Posts Tagged ‘Dogs’

The Art of Finding Friends

Tuesday, March 6th, 2012

I’m not alpha dog, my nearly two-year-old miniature dachshund taught me. She rules the roost, is queen of the castle and has me wrapped around her paw. I’ve read dog training books, books about dog behavior and even one about “How Dogs Think.”

At the pet store, she seemed shy, just like me, as she shook and cuddled against my chest. I took her home and at bedtime put her in her kennel, but she made this pitiful crying, abused sound. I turned on the light and warned her that this was the only night we would share a bed. Her sad sounds got to me the next night and the third night, and that was that, I became her sleep buddy.

During the daytime, our relationship wasn’t so easy.

My first dog wasn’t a Marley, but Zoey liked being naughty and disliked the word “no.” She chewed on furniture, barked like a 100-pound dog and wanted to go in and out, in and out all day long, as if the grass were greener on whichever side of the fence she did not dominate.

When she was naughty, Zoey would not stop if I told her “no” and was even more determined to continue. If I ignored her or she wanted my attention, she would become even more mischievous. She was stubborn, manipulative and wanted her own way.

I considered throwing in the towel, selling her, returning her, taking her to the pound. I tried ignoring her, squirting her with a water gun, lightly spanking her behind and putting her in time-outs. Nothing seemed to work, except time and waiting for her to learn and to grow up. And I, too, had to learn how to not give up.

I was rewarded walking in the door after each day at work.

Zoey greeted me with wiggles starting with her tail that moved her whole body into alarcity. She leaped off the chair and ran circles around the coffee table, stopping for a pet before running more circles.

From Zoey, I learned what friendship means in simple language and how to give my heart to a dog. Usually, I am guarded when it comes to making friends. I was teased as a child for being shy and did not learn essential social skills, such as reading facial expressions and gestures. I carried this insecurity into my adulthood.

I lose my inhibitions with Zoey. She kisses me, lets me hug her for 30 seconds and invites me to play, play, play. At night, she snuggles smack against me leaning into my stomach, giving me a nightlong cuddle. I tell her that I love her and I know in her dog language, she says I love you back. I found the cliché to be true – my best friend is a dog.

Dog-gone it, it's my turn!

Sunday, August 1st, 2010

I am racing in the heat, and then I stop for a break and hang out my tongue. I get back up and sniff the grass, but I prefer it when I get a ride and can encounter the whole world, smells and all. I ride in a white bag sitting atop rolled-up towels.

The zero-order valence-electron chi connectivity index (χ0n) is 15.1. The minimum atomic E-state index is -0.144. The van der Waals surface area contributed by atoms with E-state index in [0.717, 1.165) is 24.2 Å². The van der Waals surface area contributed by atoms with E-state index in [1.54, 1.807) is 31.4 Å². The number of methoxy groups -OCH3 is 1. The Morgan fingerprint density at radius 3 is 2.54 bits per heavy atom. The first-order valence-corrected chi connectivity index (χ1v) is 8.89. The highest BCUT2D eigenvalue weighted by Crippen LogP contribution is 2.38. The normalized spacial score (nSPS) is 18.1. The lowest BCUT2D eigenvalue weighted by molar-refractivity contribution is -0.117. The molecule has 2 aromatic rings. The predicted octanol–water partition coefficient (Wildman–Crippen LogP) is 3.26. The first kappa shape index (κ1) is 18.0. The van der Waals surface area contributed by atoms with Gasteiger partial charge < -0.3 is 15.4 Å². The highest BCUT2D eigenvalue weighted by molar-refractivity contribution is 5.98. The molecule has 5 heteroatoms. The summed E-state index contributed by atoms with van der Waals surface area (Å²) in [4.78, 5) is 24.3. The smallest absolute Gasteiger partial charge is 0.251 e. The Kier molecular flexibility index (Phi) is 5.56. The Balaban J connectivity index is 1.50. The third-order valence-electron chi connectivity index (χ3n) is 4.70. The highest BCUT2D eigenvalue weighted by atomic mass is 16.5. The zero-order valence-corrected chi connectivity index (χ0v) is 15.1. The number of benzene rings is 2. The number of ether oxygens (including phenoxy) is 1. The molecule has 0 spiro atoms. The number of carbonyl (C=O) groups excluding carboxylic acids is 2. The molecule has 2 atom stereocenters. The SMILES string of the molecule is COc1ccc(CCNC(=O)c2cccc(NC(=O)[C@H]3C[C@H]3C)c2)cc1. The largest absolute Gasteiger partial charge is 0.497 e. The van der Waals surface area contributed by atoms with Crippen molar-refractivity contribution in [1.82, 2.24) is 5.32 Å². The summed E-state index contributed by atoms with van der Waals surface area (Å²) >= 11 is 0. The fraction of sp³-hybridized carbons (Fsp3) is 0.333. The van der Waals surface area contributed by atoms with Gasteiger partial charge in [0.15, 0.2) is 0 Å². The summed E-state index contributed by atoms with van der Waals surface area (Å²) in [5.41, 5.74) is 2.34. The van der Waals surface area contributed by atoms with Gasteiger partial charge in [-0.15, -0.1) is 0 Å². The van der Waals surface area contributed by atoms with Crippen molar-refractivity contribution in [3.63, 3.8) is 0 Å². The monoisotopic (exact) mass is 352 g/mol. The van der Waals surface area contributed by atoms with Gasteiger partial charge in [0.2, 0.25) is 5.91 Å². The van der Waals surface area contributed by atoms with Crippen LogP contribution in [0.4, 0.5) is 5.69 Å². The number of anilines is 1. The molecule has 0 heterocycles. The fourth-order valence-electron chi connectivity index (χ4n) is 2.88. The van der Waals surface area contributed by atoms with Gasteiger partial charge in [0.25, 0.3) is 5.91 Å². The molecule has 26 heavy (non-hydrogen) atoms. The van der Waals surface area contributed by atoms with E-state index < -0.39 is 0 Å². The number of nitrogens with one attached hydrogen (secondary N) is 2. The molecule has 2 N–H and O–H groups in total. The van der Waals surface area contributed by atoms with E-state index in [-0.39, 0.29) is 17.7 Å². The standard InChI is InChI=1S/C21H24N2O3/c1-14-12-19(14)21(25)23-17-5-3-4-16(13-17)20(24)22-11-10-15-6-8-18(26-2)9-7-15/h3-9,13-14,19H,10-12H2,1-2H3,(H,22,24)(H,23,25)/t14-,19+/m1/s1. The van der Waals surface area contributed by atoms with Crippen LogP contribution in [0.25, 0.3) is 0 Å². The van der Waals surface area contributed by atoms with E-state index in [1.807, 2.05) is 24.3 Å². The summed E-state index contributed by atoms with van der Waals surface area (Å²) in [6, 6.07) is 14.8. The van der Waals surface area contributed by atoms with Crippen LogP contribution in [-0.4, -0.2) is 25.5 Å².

My name is Zoey, and I am a very cute, very smart miniature dachshund. Hereís my stats: weight, 8.6 pounds; height, 2 hands; length, very, very long; age, 1 Ω years; cuteness factor, 10.

Shelley, the keeper of this blog, is letting me write this month. She and I blog on Shelleyís website, whatever it is all that tech stuff does. I just type.

I bet you donít believe that Iím typing, but Shelleyís brother rigged up a special dog-friendly keyboard with 1-inch keys that are in alphabetical order. Donít give me any of that QWERTY stuff. It was hard enough learning the ABCs and how to spell.

Shelley and I blog once a week. Weíre telling our story of how we met and bark about important subjects, like chasing birds, befriending feral cats and calling out to possible friends, human and dog alike.

Oh, the white bag, you ask. Shelley carries me in it when we go on walks and I donít feel like being on a leash. I let her know by taking a seat and looking around at beautiful nature. I like the bag for making me taller, plus itís nice to take a breather once in awhile. I am kind of squat and though the smells may be better at ground level, I like seeing†what's beyond the blades of grass or Shelleyís high heels. It is so busy with all the changes in smells and motions and noise; it reminds me of squirming all over my siblings before we parted ways.

(P.S. Shelley told me about her friend Heather's daughter Samantha, who has left us for greener pastures. Dog-gone it, I wanted her to play with me. I heard she is beautiful and kind and lovely and anyone like that is a friend of mine. I am sorry, Samantha,†your Mommy had to say goodbye to you before you got to experience all the world's smells and she got to see you become who you would become when you're very being was what made her want to sniff up so much love, she couldn't even keep†you in her heart, she had to let all that love flow into words and hugs and kisses, oh and so much, I can't even describe it. I'm just a dog, you know, and I don't understand love that big, but can anyone?)